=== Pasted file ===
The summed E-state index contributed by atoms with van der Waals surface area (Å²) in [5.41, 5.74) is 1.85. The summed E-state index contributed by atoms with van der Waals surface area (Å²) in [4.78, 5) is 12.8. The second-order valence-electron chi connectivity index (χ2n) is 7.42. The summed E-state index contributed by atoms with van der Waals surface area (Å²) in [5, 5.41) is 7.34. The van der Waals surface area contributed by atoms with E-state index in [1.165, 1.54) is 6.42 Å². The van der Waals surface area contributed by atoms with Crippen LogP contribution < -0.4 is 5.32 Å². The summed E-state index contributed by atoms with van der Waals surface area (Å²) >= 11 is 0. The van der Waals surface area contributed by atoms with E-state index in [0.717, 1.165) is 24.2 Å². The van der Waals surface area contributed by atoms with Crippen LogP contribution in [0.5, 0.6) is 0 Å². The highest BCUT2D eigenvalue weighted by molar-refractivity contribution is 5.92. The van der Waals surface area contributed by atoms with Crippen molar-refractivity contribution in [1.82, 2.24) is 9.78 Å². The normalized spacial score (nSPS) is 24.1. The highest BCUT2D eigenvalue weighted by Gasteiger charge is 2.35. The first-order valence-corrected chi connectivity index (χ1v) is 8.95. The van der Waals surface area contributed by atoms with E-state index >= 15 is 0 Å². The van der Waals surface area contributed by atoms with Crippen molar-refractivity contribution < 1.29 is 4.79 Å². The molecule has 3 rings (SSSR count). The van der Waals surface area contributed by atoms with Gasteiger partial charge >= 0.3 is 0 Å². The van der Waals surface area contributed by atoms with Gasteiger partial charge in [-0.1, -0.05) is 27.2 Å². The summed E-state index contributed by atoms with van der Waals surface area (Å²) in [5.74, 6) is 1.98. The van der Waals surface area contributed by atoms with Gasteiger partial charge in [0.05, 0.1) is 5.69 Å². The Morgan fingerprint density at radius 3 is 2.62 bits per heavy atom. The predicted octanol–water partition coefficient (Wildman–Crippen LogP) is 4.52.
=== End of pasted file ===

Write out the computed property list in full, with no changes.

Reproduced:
The summed E-state index contributed by atoms with van der Waals surface area (Å²) in [5.41, 5.74) is 1.85. The summed E-state index contributed by atoms with van der Waals surface area (Å²) in [4.78, 5) is 12.8. The second-order valence-electron chi connectivity index (χ2n) is 7.42. The summed E-state index contributed by atoms with van der Waals surface area (Å²) in [5, 5.41) is 7.34. The van der Waals surface area contributed by atoms with E-state index in [1.165, 1.54) is 6.42 Å². The van der Waals surface area contributed by atoms with Crippen LogP contribution < -0.4 is 5.32 Å². The summed E-state index contributed by atoms with van der Waals surface area (Å²) >= 11 is 0. The van der Waals surface area contributed by atoms with E-state index in [0.717, 1.165) is 24.2 Å². The van der Waals surface area contributed by atoms with Crippen LogP contribution in [0.5, 0.6) is 0 Å². The highest BCUT2D eigenvalue weighted by molar-refractivity contribution is 5.92. The van der Waals surface area contributed by atoms with Crippen molar-refractivity contribution in [1.82, 2.24) is 9.78 Å². The normalized spacial score (nSPS) is 24.1. The highest BCUT2D eigenvalue weighted by Gasteiger charge is 2.35. The first-order valence-corrected chi connectivity index (χ1v) is 8.95. The van der Waals surface area contributed by atoms with E-state index >= 15 is 0 Å². The van der Waals surface area contributed by atoms with Crippen molar-refractivity contribution < 1.29 is 4.79 Å². The molecule has 3 rings (SSSR count). The van der Waals surface area contributed by atoms with Gasteiger partial charge >= 0.3 is 0 Å². The van der Waals surface area contributed by atoms with Gasteiger partial charge in [-0.1, -0.05) is 27.2 Å². The summed E-state index contributed by atoms with van der Waals surface area (Å²) in [5.74, 6) is 1.98. The van der Waals surface area contributed by atoms with Gasteiger partial charge in [0.05, 0.1) is 5.69 Å². The Morgan fingerprint density at radius 3 is 2.62 bits per heavy atom. The predicted octanol–water partition coefficient (Wildman–Crippen LogP) is 4.52.